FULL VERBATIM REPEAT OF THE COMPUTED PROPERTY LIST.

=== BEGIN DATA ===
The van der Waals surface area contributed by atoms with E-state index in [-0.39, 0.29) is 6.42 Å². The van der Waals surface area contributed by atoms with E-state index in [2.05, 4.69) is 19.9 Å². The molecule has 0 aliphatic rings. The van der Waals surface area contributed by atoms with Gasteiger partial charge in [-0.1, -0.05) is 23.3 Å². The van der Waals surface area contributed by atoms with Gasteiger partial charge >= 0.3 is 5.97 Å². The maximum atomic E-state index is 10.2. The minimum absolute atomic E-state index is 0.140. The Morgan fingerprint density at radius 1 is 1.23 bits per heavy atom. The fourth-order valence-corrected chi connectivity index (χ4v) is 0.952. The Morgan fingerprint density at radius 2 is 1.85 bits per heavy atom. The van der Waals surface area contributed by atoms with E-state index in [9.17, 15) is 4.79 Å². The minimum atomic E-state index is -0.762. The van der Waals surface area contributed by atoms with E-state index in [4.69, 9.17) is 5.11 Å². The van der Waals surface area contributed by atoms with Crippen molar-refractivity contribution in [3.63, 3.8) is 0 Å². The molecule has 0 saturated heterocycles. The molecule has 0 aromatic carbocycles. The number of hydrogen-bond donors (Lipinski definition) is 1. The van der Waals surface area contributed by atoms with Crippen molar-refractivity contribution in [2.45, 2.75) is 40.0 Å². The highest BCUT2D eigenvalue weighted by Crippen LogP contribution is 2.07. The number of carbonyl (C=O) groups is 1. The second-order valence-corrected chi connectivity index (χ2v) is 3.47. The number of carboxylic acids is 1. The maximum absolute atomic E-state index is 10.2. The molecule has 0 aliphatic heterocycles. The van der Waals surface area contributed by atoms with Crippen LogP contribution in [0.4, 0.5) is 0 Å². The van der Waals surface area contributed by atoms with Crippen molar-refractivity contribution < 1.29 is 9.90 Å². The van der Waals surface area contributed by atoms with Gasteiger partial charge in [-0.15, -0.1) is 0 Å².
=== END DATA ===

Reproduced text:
The van der Waals surface area contributed by atoms with E-state index in [-0.39, 0.29) is 6.42 Å². The van der Waals surface area contributed by atoms with E-state index in [2.05, 4.69) is 19.9 Å². The molecule has 0 aliphatic rings. The van der Waals surface area contributed by atoms with Gasteiger partial charge in [-0.1, -0.05) is 23.3 Å². The van der Waals surface area contributed by atoms with Gasteiger partial charge >= 0.3 is 5.97 Å². The maximum atomic E-state index is 10.2. The minimum absolute atomic E-state index is 0.140. The Morgan fingerprint density at radius 1 is 1.23 bits per heavy atom. The fourth-order valence-corrected chi connectivity index (χ4v) is 0.952. The Morgan fingerprint density at radius 2 is 1.85 bits per heavy atom. The van der Waals surface area contributed by atoms with E-state index in [9.17, 15) is 4.79 Å². The minimum atomic E-state index is -0.762. The van der Waals surface area contributed by atoms with E-state index in [4.69, 9.17) is 5.11 Å². The van der Waals surface area contributed by atoms with Crippen molar-refractivity contribution in [3.63, 3.8) is 0 Å². The molecule has 0 saturated heterocycles. The molecule has 0 aromatic carbocycles. The number of hydrogen-bond donors (Lipinski definition) is 1. The van der Waals surface area contributed by atoms with Crippen molar-refractivity contribution in [2.45, 2.75) is 40.0 Å². The highest BCUT2D eigenvalue weighted by Crippen LogP contribution is 2.07. The number of carbonyl (C=O) groups is 1. The second-order valence-corrected chi connectivity index (χ2v) is 3.47. The number of carboxylic acids is 1. The maximum absolute atomic E-state index is 10.2. The molecule has 0 aliphatic heterocycles. The van der Waals surface area contributed by atoms with Crippen LogP contribution in [0.4, 0.5) is 0 Å². The van der Waals surface area contributed by atoms with Crippen molar-refractivity contribution < 1.29 is 9.90 Å². The van der Waals surface area contributed by atoms with Gasteiger partial charge in [-0.15, -0.1) is 0 Å².